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How to Prove Discrimination When There is No Smoking Gun

More often than not, employees do not have direct evidence of discrimination.  Occasionally an employer will say or write something that clearly indicates an unlawful motive, but in most cases the employee tries to prove the “discriminatory animus” through various other methods.  Oftentimes lawyers refer to this as indirect evidence or proving discrimination through pretext.  As one court put it, “Resort to pretextual explanation is, like flight from the scene of a crime, evidence indicating consciousness of guilt, which is, of course, evidence of illegal conduct.”  Binder v. Long Island Lighting Co. (2nd Cir. 1995) 57 F.3d 193. Proving pretext does not necessarily mean the jury must find the employer violated the law, but it is usually enough to get the matter to a jury, and then it is up to the jury to decide whether the employer violated the law.

Hundreds (if not thousands) of cases throughout the nation discuss various methods for proving pretext.  Kent Spriggs, in his book Representing Plaintiffs in Title VII Actionsidentifies (with appropriate case citations) the following 22 ways to prove pretext:  

  1. Statistical proof that a pattern of discrimination existed
  2. Direct evidence of discrimination
  3. Articulated reason is not the true reason
  4. Nonplaintiff selectee is less qualified
  5. Articulated comparison is not actually made
  6. Falsity of articulation stemming from inadequate opportunity to observe
  7. Change of qualifications or rules midstream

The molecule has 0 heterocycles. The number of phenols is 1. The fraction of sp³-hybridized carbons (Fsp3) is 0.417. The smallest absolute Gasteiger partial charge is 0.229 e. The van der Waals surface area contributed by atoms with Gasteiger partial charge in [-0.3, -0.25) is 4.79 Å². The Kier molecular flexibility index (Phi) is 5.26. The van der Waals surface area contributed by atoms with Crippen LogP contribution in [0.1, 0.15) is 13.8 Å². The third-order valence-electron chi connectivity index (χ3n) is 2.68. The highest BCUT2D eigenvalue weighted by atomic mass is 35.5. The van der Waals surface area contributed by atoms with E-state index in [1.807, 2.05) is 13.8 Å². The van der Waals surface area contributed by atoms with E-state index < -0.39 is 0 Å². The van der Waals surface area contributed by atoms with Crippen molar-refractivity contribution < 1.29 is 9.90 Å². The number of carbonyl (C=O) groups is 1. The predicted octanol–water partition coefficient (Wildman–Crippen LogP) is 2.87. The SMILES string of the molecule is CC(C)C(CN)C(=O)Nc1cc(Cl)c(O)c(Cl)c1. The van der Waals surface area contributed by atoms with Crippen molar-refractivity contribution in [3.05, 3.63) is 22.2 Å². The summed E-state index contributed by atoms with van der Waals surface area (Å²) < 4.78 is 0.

8. If the employer departs from rules of law or its own regular rules or processes
  9. Drastic decline in performance
  10. Unequal discipline
  11. Catch-22: the employer is responsible for creating the problem that is supposedly the basis of the employer’s disqualification of employee
  12. Changing the articulated reason during the litigation
  13. Contamination: Falsity of one articulated reason impeaches other articulated reasons
  14. Excessive subjectivity or lack of factual basis
  15. Secret paper trail
  16. Surveillance as suggestive of pretext
  17. Employer’s treatment of other members of the same group
  18. Reason not reflected in performance evaluations
  19. Hostility toward retention of counsel
  20. Lack of proportionality
  21. Intent inferred from strong views of nondecisionmakers
  22. Absence of evidence supporting reasons

The second edition of Mr. Spriggs’ book came out in 1994, and Mr. Spriggs continued to update the book at least through 2004.  There is a book with the same name written by Robert E. McKnight Jr., which I believe is an updated version of the book, but I haven’t read it yet.

Understanding how to prove discrimination and how to avoid conduct that will lead to a discrimination claim is important for anyone representing individuals or companies in employment law disputes.  Representing Plaintiffs in Title VII Actionsis a valuable resource for any employment attorney.

The Law Office of Phillip J. Griego
95 South Market Street, Suite 520
San Jose, CA 95113
Tel. 408-293-6341
 
Original article by Robert E. Nuddleman, former associate of The Law Office of Phillip J. Griego.
 
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